NASA's Mars Reconnaissance Orbiter has revealed to scientists slender dark markings -- possibly due to salty water – that advance seasonally down slopes surprisingly close to the Martian equator.
Ripped apart by tectonic forces, Hebes Chasma and its neighbouring network of canyons bear the scars of the Red Planet’s early history. ESA’s Mars Express has flown over this region of Mars on numerous occasions, but this new eight-image mosaic reveals Hebes Chasma in full and in greater detail than ever (click image for full mosaic).
Valley networks branching across the Martian surface leave little doubt that water once flowed on the Red Planet. But where that ancient water came from — whether it bubbled up from underground or fell as rain or snow — is still debated by scientists.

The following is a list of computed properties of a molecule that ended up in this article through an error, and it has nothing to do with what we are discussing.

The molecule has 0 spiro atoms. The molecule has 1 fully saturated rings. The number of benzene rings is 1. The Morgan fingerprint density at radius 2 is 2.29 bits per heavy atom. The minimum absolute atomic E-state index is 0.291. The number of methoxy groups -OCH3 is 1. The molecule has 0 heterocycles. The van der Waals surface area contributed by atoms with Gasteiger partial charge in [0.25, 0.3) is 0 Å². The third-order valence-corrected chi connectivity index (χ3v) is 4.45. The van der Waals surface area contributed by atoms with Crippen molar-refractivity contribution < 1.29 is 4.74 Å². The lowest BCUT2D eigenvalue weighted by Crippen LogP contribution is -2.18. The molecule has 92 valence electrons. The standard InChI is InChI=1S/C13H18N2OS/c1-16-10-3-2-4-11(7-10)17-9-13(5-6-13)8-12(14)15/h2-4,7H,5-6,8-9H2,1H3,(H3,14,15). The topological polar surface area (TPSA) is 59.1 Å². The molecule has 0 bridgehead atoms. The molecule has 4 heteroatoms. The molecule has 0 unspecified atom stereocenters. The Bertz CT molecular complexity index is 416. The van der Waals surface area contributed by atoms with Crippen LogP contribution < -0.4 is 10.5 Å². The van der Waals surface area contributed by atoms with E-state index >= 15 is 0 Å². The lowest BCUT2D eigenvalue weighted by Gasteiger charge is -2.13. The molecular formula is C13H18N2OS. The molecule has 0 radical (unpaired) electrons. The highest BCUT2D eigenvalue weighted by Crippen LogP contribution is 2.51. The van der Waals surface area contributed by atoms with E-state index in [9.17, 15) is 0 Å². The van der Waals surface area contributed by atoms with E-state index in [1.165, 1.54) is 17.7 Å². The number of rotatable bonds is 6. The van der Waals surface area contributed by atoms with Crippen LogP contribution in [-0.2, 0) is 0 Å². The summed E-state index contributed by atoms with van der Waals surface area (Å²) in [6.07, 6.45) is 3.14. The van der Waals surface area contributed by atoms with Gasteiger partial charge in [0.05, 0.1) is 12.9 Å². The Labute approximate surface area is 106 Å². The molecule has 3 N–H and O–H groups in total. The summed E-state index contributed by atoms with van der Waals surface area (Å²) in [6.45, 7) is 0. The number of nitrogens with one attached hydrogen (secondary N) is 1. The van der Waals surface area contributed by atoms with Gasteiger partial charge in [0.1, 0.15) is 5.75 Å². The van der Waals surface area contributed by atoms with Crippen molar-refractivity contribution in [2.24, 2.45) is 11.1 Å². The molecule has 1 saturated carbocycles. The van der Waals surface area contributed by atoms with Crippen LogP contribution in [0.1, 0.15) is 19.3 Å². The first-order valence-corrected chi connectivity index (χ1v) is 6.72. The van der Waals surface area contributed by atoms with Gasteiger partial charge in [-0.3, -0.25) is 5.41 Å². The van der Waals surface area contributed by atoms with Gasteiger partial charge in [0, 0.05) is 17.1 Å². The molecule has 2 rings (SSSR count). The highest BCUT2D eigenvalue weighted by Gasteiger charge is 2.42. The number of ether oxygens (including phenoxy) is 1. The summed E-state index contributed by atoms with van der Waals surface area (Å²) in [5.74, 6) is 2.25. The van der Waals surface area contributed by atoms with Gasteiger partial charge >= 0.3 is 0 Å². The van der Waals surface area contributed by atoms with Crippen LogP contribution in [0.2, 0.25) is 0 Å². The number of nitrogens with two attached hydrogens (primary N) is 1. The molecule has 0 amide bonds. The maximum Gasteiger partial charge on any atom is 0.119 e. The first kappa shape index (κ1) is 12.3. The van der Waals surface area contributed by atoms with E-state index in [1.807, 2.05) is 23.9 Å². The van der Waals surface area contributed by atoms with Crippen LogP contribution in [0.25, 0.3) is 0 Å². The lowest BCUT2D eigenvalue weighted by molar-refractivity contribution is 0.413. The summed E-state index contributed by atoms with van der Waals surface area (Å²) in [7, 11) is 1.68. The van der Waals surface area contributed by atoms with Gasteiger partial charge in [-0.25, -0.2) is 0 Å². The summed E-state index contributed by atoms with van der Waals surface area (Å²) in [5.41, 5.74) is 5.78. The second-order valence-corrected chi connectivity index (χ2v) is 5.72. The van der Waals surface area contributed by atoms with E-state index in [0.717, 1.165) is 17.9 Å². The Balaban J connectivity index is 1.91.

When NASA’s MAVEN mission begins its journey to the Red Planet later this year, it will be equipped with a special instrument to take the planet back in time. That instrument is the Neutral Gas and Ion Mass Spectrometer, a network of electrically charged rods that will measure the charged gas particles—or ions—making up Mars’ upper atmosphere.
Hundreds of individual lava flows are seen frozen in time on the flanks of Olympus Mons, the largest volcano in the Solar System.
An international team of researchers studying data beamed back by NASA's Mars Reconnaissance Orbiter have observed seasonal changes on far-northern sand dunes on the Red Planet caused by warming of a winter blanket of frozen carbon dioxide.
A Dutch company known as "Mars One" is hoping to begin colonization of the Red Planet by 2023.
NASA's Curiosity rover touched down on Mars last night at 10:31 PDT, or approximately 3 p.m. local time on the Red Planet.
The European Space Agency (ESA) has managed to re-establish communications with Russia's Phobos-Grunt spacecraft.